Cine-East Film Club Presents #61: 1935, The 39 Steps (Alfred Hitchcock)

by George_East on December 20, 2014

Richard Hannay: ‘Beautiful, mysterious woman pursued by gunmen, it sounds like a spy story’

Annabelle ‘Smith’: ‘That’s exactly what it is’

A few weeks ago I went to a talk at the wonderful Barts Pathology Museum (sadly not open to the public, but accessible if you attend an event there) entitled Hitchcock’s London by Dr Mark Glancy.   As well as a biographical guide to the various parts of London that Hitch has connections with, Dr Glancy examined how Hitchcock’s films portray London and Londoners.

Glancy’s thesis was that in Hitchcock’s British films (before his departure for Hollywood in 1940) the London portrayed was one that reflected the director’s own lower middle class background (Hitchcock’s father owned a grocery shop), suspicious of the rich and powerful but not particularly interested in the working lass.   Later, the London portrayed by Hitchcock in his American films would be an upper middle class one, with working class Londoners portrayed as criminals or ciphers. This would change with Hitchcock’s last London-set film, the truly disturbing Frenzy (1972) in which he returned to the class milieu of his early British films.

This week’s Cine-East Film Club Presentation is inspired by that fascinating talk. It also makes Alfred Hitchcock the first director to have had three of his films presented, hardly surprising given he probably is the most consistently brilliant director of all time.

The 39 Steps, very loosely based on the 1915 John Buchan novel of the same name (well strictly speaking the novel is The Thirty Nine Steps), actually has very little of London in it. However, that which it does, in book-ended musical hall scenes at the beginning and end are interesting when considering Glancy’s thesis, but more about that later.

The 39 Steps is one of five films that Hitchcock made in the mid-late 1930s about secret agents and espionage. These films capture the growing sense of threat in Britain from Nazi Germany and the increasing sense that the nation’s security was at threat from foreign spies and terrorists in our midst.     At its most terrifying this would manifest itself in an out and out masterpiece that has already featured in the Cine-East Film Club, Sabotage (1936) – a film in which London’s power and transport systems are targeted and in which the bomb plot at its centre isn’t thwarted and in which the main terrorists get away. In some senses The 39 Steps sits next to Sabotage (or the original The Man Who Knew Too Much (1934), the first of this sequence of films) as say North By North West does to Vertigo in Hitchcock’s peak American period: it is a fun caper-y film rather than a deeply fucked up work of art.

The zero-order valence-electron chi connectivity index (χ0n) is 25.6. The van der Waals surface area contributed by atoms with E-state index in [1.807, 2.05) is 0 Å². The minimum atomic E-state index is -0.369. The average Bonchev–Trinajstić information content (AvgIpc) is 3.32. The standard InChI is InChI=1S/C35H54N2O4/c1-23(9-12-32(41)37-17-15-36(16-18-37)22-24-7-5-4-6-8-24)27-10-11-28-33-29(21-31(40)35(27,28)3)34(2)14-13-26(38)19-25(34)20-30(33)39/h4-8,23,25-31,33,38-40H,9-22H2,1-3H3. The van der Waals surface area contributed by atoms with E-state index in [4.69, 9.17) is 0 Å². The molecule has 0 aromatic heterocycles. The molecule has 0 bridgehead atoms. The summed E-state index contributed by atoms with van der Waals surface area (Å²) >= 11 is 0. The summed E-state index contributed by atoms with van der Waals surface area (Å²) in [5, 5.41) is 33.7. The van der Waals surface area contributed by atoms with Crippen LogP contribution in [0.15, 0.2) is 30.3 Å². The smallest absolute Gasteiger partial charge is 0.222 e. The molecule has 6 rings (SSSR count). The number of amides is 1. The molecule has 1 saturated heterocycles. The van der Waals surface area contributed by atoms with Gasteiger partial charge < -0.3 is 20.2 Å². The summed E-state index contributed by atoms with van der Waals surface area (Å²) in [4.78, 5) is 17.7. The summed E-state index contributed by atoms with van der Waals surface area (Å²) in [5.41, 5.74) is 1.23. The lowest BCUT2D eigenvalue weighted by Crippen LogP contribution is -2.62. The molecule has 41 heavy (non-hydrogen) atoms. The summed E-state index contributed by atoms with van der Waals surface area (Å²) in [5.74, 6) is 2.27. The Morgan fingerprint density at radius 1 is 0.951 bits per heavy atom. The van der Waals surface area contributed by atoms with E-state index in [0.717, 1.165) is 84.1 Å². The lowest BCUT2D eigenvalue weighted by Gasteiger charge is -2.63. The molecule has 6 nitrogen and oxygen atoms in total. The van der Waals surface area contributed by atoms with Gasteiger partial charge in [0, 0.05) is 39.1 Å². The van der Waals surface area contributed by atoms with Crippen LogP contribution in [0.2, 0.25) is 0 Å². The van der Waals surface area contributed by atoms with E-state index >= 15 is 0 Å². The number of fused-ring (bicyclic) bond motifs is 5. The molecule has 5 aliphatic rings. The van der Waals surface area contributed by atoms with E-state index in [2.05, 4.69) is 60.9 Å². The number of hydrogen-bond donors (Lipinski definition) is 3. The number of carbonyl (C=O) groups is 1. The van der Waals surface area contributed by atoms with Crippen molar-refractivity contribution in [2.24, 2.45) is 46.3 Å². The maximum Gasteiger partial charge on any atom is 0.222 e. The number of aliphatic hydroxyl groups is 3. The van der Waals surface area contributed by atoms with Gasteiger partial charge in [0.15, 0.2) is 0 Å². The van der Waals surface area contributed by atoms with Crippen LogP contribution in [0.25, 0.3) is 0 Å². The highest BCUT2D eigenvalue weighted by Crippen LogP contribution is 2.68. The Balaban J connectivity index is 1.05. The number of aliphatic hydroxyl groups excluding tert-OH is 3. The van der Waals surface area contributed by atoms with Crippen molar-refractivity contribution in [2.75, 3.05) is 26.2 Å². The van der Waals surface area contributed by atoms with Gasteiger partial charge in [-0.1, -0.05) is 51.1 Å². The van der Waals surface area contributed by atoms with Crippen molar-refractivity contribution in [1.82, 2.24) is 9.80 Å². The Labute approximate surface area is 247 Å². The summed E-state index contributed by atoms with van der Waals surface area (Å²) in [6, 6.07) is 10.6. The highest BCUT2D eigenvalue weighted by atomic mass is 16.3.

Indeed if you have never seen The 39 Steps, North By North West makes a great reference point (and what a great double bill.) Both films feature suave leading men (Robert Donat and Cary Grant respectively) who find themselves mixed up in a spy plot accidentally but who will ultimately prove to be the heroes who save the day.   Further both films feature key sequences at iconic landmarks: the Forth Bridge in the case of The 39 Steps, Mount Rushmore in North By North West.

Yet if The 39 Steps is a fun film (one in which you never really believe that the hero, Richard Hannay, is in any real jeopardy), that is not in any way to diminish how great it is.   Part of the joy of it is how Hannay, who has been dragged into the whole thing for no other reason than he happens to be in the wrong place at the wrong time, brushes pretty much everything he encounters off with total insouciance.   Even though he spends 80% of the film wanted for a murder he didn’t commit and running from the both the police and the secret spy organisation (the 39 Steps of the title) he tries to expose for planning to take a top air defence secret out of the country, he takes it all completely in his stride.